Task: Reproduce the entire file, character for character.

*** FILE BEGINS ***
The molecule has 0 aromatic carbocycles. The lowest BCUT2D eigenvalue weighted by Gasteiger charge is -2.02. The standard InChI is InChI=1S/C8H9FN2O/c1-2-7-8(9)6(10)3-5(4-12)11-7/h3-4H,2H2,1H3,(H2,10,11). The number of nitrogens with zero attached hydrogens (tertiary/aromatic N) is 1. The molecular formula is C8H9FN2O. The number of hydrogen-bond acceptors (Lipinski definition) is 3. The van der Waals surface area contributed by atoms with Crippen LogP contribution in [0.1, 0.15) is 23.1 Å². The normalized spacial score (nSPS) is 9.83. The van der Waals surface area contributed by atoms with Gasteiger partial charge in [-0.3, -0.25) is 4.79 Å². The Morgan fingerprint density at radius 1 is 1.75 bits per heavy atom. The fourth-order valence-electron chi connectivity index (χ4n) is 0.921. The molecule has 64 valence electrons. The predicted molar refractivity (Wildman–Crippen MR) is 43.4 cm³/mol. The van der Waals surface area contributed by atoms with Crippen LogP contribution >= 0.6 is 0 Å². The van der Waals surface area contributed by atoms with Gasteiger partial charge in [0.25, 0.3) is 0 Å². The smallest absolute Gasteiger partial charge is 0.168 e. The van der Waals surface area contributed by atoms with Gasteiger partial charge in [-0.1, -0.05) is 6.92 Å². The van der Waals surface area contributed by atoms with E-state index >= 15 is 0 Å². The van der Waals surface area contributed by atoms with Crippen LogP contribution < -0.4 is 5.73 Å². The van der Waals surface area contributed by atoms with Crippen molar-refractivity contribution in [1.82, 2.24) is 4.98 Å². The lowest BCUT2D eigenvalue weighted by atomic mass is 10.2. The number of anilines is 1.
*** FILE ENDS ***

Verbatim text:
The molecule has 0 aromatic carbocycles. The lowest BCUT2D eigenvalue weighted by Gasteiger charge is -2.02. The standard InChI is InChI=1S/C8H9FN2O/c1-2-7-8(9)6(10)3-5(4-12)11-7/h3-4H,2H2,1H3,(H2,10,11). The number of nitrogens with zero attached hydrogens (tertiary/aromatic N) is 1. The molecular formula is C8H9FN2O. The number of hydrogen-bond acceptors (Lipinski definition) is 3. The van der Waals surface area contributed by atoms with Crippen LogP contribution in [0.1, 0.15) is 23.1 Å². The normalized spacial score (nSPS) is 9.83. The van der Waals surface area contributed by atoms with Gasteiger partial charge in [-0.3, -0.25) is 4.79 Å². The Morgan fingerprint density at radius 1 is 1.75 bits per heavy atom. The fourth-order valence-electron chi connectivity index (χ4n) is 0.921. The molecule has 64 valence electrons. The predicted molar refractivity (Wildman–Crippen MR) is 43.4 cm³/mol. The van der Waals surface area contributed by atoms with Crippen LogP contribution >= 0.6 is 0 Å². The van der Waals surface area contributed by atoms with Gasteiger partial charge in [0.25, 0.3) is 0 Å². The smallest absolute Gasteiger partial charge is 0.168 e. The van der Waals surface area contributed by atoms with Gasteiger partial charge in [-0.1, -0.05) is 6.92 Å². The van der Waals surface area contributed by atoms with E-state index >= 15 is 0 Å². The van der Waals surface area contributed by atoms with Crippen LogP contribution < -0.4 is 5.73 Å². The van der Waals surface area contributed by atoms with Crippen molar-refractivity contribution in [1.82, 2.24) is 4.98 Å². The lowest BCUT2D eigenvalue weighted by atomic mass is 10.2. The number of anilines is 1.